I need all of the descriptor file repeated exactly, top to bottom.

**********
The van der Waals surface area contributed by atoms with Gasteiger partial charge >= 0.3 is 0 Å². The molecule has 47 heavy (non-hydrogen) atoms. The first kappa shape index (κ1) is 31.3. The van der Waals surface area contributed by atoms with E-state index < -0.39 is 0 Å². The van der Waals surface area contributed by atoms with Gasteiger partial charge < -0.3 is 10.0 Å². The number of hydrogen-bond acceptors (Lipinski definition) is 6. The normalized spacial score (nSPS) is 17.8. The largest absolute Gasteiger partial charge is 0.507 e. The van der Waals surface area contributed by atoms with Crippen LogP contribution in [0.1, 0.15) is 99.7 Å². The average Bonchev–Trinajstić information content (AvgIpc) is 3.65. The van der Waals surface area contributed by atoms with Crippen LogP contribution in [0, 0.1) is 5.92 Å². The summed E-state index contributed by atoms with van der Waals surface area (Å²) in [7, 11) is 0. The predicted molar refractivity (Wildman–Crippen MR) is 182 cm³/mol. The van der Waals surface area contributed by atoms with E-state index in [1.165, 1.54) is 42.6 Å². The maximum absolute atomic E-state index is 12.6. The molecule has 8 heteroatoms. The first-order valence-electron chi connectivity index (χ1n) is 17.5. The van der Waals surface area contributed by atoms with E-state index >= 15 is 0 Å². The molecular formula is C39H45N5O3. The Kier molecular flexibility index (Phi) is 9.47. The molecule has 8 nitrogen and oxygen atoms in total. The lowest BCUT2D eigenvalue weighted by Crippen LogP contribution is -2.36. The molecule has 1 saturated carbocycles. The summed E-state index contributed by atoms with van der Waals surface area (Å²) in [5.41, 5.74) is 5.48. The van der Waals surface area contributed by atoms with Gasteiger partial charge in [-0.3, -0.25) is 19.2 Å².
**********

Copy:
The van der Waals surface area contributed by atoms with Gasteiger partial charge >= 0.3 is 0 Å². The molecule has 47 heavy (non-hydrogen) atoms. The first kappa shape index (κ1) is 31.3. The van der Waals surface area contributed by atoms with E-state index < -0.39 is 0 Å². The van der Waals surface area contributed by atoms with Gasteiger partial charge < -0.3 is 10.0 Å². The number of hydrogen-bond acceptors (Lipinski definition) is 6. The normalized spacial score (nSPS) is 17.8. The largest absolute Gasteiger partial charge is 0.507 e. The van der Waals surface area contributed by atoms with Crippen LogP contribution in [0.1, 0.15) is 99.7 Å². The average Bonchev–Trinajstić information content (AvgIpc) is 3.65. The van der Waals surface area contributed by atoms with Crippen LogP contribution in [0, 0.1) is 5.92 Å². The summed E-state index contributed by atoms with van der Waals surface area (Å²) in [7, 11) is 0. The predicted molar refractivity (Wildman–Crippen MR) is 182 cm³/mol. The van der Waals surface area contributed by atoms with E-state index in [1.165, 1.54) is 42.6 Å². The maximum absolute atomic E-state index is 12.6. The molecule has 8 heteroatoms. The first-order valence-electron chi connectivity index (χ1n) is 17.5. The van der Waals surface area contributed by atoms with E-state index >= 15 is 0 Å². The molecular formula is C39H45N5O3. The Kier molecular flexibility index (Phi) is 9.47. The molecule has 8 nitrogen and oxygen atoms in total. The lowest BCUT2D eigenvalue weighted by Crippen LogP contribution is -2.36. The molecule has 1 saturated carbocycles. The summed E-state index contributed by atoms with van der Waals surface area (Å²) in [5.41, 5.74) is 5.48. The van der Waals surface area contributed by atoms with Gasteiger partial charge in [-0.3, -0.25) is 19.2 Å².